Q and A on Macular Degeneration
An estimated 10 million Americans show evidence of Age-Related Macular Degeneration (AMD), a progressive eye condition that can destroy “straight-ahead” vision, according to Dr. Brad Bodkin, therapeutic optometrist.
“February is AMD Awareness Month and we encourage all people, especially those at higher risk for this disease, to familiarize themselves with the potential symptoms and need for regular eye examinations” Dr. Bodkin said. “To help people better understand this disease, we’ve prepared a list of Frequently Asked Questions about AMD.”
Q: What is AMD?
A: AMD stands for Age-related Macular Degeneration, a disease that breaks down the macula - the light-sensitive portion of the retina that allows you to see fine detail. It blurs the straight-ahead vision required for activities such as reading or driving
Q: What causes AMD?
A: The causes of AMD are still unknown. One form of AMD (Dry) may be caused by aging and thinning of the macular tissues, pigment deposits in the macula, or a combination of the two. The other form of AMD (Wet), results when new blood vessels grow beneath the retina and leak blood and fluid. This leakage causes retinal cells to die and creates blind spots in central vision.
Q: Who is at risk for AMD?
A: Risk factors for AMD include: Smoking, High Blood Pressure, Obesity, and Family History of AMD. Also, Caucasians and females are more prone to AMD.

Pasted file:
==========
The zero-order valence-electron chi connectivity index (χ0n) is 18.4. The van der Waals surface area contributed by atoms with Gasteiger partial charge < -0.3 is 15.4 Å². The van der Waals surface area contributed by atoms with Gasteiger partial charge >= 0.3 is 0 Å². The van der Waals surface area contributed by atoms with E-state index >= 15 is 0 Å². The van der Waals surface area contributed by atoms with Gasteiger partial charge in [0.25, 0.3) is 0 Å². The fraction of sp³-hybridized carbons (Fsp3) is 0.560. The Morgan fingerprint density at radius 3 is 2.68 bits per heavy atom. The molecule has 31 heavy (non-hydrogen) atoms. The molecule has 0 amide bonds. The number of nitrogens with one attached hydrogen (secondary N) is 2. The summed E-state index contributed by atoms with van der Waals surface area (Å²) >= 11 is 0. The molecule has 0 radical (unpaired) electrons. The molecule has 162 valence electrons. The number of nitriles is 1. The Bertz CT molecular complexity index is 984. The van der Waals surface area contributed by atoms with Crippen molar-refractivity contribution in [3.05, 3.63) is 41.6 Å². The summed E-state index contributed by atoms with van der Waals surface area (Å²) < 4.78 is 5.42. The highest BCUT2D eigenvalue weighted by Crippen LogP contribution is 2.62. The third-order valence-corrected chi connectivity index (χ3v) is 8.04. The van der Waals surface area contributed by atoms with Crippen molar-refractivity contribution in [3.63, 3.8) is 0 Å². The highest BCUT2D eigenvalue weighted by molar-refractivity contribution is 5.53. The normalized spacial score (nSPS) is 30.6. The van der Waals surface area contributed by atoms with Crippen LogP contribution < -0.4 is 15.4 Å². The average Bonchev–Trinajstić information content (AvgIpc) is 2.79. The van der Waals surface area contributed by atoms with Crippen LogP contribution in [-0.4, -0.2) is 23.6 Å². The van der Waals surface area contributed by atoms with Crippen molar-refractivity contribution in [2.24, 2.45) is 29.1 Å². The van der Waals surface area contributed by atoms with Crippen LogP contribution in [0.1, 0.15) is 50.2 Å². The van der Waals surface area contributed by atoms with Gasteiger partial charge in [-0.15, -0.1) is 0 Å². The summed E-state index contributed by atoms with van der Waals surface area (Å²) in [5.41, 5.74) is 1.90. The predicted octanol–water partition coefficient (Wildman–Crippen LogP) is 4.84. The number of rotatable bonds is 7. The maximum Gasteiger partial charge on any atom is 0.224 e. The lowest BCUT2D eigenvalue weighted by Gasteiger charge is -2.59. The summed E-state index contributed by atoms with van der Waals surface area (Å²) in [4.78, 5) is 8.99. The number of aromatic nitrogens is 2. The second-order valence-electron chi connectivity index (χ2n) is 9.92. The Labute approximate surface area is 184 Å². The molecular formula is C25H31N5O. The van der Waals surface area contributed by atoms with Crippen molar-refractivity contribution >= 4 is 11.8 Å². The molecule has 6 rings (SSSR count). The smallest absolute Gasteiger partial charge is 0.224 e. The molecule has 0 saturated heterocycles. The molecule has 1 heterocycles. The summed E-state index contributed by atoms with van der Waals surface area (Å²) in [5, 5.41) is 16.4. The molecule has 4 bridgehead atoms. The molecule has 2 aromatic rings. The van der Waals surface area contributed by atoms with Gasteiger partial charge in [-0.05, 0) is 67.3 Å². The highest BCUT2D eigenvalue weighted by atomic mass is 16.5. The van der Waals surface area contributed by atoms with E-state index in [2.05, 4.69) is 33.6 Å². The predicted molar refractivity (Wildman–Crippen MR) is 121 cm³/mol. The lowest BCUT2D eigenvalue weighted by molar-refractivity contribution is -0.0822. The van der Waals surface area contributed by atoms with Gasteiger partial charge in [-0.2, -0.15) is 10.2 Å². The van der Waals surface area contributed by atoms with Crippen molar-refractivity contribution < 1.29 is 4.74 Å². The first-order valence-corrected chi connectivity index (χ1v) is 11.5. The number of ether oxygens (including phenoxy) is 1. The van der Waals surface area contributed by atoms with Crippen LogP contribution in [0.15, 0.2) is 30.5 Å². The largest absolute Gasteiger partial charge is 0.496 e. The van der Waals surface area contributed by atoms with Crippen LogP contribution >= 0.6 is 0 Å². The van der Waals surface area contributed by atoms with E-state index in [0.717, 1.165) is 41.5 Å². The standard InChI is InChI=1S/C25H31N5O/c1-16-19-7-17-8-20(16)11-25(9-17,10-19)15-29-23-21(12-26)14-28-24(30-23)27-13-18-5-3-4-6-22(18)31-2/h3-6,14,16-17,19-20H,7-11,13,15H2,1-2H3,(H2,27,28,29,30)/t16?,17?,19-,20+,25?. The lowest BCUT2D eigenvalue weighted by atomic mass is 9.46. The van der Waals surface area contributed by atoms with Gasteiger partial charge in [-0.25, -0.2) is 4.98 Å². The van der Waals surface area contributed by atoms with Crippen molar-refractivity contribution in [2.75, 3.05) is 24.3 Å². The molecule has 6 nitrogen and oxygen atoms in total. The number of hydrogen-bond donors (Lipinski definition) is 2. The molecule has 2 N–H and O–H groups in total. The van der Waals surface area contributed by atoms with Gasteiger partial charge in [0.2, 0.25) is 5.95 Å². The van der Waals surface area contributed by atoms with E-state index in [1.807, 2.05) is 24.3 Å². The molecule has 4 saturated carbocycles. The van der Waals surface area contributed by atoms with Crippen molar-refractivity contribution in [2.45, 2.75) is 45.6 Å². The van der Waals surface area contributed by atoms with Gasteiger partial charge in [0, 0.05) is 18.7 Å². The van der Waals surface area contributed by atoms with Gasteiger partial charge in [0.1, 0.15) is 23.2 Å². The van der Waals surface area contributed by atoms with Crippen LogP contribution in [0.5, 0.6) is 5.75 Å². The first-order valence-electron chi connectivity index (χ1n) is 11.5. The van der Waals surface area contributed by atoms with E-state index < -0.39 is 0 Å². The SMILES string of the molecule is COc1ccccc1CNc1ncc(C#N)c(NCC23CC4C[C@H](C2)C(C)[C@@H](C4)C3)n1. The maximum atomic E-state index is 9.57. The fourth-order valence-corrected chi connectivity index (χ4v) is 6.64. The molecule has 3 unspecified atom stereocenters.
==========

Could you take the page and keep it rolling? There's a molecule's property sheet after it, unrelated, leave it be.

Q: What are the symptoms of AMD?
A: Early symptoms of AMD included blurred vision or dark spots in the center of vision. The symptoms can appear painlessly and gradually, making early detection and treatment essential.
Q: How can AMD be detected?
A: Early-stage AMD can be detected through a comprehensive eye exam that includes a visual acuity test and dilated eye exam. If AMD is detected, further tests may be required. Genetic testing is also now available to determine your overall risk for developing AMD.
Q: Can AMD be cured?
A: There is no cure or AMD at this time. There are, however, certain treatments that can slow or minimize vision loss, and, in some cases, even improve vision.
Q: How is AMD treated?
A: There are several treatment options that your eye doctor may consider, including:
* Vitamins. Research suggests that certain vitamin supplements taken in combination may reduce vision loss in some stages of AMD
* Laser Surgery (Wet AMD)
* Injections (Wet AMD)
“While there is no cure for AMD, early detection and treatment can slow or minimize vision loss, and, in some cases even improve vision.” Dr. Bodkin said. “There are also devices that can help people suffering from AMD-related vision loss achieve improvement in their functional vision for performing daily routines.”